Polar Icebreaker Program Schedules Meetings, Seeks Feedback On Environmental Impact
April 26, 2018
The U.S. Coast Guard is seeking public comment for an environmental impact statement (EIS) in accordance with the National Environmental Policy Act regarding the acquisition of polar icebreakers. The public comment period extends from April 30 through June 29. The service will host public scoping events in Anchorage, Utqiagvik (Barrow), Nome and Korzebue, Alaska, in May.
The current icebreaker fleet has exceeded or is nearing the end of its service life. The Coast Guard intends to design, build and operate up to six polar icebreakers. The new icebreakers would provide a variety of support to Coast Guard operations and responsibilities, including shore/sea/air operations, training exercises and tribal/local engagement. The proposed action areas would include the Arctic, Antarctic and the Pacific Northwest. The icebreakers would also transit between these areas and resupply at U.S. and international ports. The first new icebreaker is expected to be delivered in 2023.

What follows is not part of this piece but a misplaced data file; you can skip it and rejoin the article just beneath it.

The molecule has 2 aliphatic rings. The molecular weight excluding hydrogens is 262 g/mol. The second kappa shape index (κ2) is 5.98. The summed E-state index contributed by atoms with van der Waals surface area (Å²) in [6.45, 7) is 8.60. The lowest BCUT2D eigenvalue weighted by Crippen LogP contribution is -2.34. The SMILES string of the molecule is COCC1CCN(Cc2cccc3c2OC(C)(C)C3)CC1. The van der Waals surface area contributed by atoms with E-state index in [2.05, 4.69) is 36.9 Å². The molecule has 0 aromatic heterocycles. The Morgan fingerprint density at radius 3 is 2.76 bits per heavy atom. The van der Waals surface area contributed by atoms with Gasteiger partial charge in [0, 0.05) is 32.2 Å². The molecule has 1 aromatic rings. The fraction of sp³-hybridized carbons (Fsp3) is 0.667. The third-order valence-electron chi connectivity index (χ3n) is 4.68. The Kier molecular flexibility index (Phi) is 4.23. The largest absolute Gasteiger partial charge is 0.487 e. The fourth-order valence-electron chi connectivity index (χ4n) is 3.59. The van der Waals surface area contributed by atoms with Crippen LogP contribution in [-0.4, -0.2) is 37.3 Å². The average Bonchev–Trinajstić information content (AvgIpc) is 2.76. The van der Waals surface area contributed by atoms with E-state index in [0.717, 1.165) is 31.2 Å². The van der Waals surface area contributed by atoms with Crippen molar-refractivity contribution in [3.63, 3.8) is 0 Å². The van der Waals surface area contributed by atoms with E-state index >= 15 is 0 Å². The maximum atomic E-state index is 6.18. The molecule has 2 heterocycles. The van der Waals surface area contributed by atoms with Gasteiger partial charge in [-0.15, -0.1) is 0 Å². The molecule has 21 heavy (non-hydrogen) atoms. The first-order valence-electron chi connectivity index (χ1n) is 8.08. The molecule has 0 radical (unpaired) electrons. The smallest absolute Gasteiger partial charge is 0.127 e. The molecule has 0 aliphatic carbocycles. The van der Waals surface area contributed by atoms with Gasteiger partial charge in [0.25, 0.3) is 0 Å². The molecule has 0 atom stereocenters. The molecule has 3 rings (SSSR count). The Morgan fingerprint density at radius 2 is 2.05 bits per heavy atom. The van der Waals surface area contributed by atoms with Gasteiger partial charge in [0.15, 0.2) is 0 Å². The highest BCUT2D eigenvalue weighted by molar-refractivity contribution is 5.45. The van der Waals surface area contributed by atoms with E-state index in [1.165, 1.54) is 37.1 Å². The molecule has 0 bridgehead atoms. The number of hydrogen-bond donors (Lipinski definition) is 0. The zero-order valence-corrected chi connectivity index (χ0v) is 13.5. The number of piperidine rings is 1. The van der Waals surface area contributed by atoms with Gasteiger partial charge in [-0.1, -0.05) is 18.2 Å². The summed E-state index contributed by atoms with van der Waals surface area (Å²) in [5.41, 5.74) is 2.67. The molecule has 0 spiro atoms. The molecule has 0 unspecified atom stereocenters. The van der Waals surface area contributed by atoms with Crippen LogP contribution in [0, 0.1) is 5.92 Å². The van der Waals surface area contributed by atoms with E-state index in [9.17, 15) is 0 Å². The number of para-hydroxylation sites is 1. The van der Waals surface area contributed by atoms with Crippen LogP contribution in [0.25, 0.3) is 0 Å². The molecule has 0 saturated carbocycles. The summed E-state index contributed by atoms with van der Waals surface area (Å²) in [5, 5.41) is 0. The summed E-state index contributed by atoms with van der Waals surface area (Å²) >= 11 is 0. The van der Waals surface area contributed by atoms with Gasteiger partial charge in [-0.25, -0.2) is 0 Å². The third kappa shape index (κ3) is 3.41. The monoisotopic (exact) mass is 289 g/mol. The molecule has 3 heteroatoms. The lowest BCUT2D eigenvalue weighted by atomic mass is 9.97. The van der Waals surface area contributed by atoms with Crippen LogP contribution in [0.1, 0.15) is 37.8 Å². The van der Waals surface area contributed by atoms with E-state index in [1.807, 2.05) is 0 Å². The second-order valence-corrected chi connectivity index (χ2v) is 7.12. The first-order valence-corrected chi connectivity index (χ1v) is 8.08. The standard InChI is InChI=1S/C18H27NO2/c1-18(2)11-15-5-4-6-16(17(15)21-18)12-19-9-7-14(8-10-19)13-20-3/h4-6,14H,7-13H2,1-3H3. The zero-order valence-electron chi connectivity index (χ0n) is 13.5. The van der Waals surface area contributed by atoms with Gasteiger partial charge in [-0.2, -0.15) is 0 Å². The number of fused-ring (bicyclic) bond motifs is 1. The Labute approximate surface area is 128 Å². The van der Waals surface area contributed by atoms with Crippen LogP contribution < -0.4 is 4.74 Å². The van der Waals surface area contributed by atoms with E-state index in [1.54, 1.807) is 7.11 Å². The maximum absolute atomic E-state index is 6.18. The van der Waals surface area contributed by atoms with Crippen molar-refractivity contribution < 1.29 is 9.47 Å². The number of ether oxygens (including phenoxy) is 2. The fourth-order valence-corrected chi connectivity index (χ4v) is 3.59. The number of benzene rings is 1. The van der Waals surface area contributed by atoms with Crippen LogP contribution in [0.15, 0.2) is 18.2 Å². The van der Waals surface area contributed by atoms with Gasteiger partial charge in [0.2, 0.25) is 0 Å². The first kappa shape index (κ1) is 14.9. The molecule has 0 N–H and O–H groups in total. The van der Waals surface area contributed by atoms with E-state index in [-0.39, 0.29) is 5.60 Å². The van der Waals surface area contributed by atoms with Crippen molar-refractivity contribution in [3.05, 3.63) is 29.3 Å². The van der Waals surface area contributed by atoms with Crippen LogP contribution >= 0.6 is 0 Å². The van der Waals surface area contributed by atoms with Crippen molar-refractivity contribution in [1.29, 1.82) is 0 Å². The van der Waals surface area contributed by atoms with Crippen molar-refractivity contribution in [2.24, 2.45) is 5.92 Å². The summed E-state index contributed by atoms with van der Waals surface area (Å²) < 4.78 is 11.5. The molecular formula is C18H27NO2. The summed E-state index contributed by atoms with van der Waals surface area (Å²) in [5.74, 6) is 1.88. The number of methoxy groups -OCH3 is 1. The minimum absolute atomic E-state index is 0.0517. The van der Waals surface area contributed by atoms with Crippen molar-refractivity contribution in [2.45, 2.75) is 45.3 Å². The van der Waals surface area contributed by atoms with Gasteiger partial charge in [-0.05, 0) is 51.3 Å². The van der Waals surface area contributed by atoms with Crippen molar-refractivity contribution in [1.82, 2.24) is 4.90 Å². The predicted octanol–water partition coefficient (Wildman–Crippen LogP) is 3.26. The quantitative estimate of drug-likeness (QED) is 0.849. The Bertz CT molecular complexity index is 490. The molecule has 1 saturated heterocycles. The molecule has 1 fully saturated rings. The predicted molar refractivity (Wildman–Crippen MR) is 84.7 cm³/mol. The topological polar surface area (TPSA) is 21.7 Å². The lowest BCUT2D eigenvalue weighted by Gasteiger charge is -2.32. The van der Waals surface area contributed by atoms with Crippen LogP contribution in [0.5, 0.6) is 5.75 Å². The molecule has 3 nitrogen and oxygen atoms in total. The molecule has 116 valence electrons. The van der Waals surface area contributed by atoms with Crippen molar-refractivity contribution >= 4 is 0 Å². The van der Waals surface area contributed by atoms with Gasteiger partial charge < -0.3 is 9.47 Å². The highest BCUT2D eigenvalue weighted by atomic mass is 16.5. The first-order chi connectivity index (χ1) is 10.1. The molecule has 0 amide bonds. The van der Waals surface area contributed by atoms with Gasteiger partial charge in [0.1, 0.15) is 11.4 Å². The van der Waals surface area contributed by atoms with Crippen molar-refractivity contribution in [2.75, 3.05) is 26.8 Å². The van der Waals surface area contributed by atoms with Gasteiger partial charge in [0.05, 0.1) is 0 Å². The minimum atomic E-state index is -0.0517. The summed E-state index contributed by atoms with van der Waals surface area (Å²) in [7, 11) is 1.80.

Based on preliminary analyses using the best available science, the Coast Guard evaluated the potential impact on marine vegetation, invertebrates, fish, sea turtles, marine mammals, seabirds and shorebirds. No significant impact to biological resources is expected.
Public input will help the Coast Guard identify issues, alternatives and potential environmental impacts to be analyzed in the polar icebreaker EIS. The public can submit written comments at any of the public meetings or through the Federal Register.
Public meetings will be held at the following locations:
May 7 – 1:30-3:30 p.m, Mini-Convention Center, 409 River St., Nome
May 9 – 1:30-3:30 p.m., Northwest Heritage Center, 171 Third Ave., Kotzebue
May 11 – 1:30-3:30 p.m., Hilton Anchorage, 500 W. Third Ave., Anchorage
May 14 – 1-3 p.m., Inupiat Heritage Center, 5421 North Star St., Barrow
For more information, see the Federal Register notice here or the Arctic Waterways Safety Committee handout here.
For more information: Polar Icebreaker program page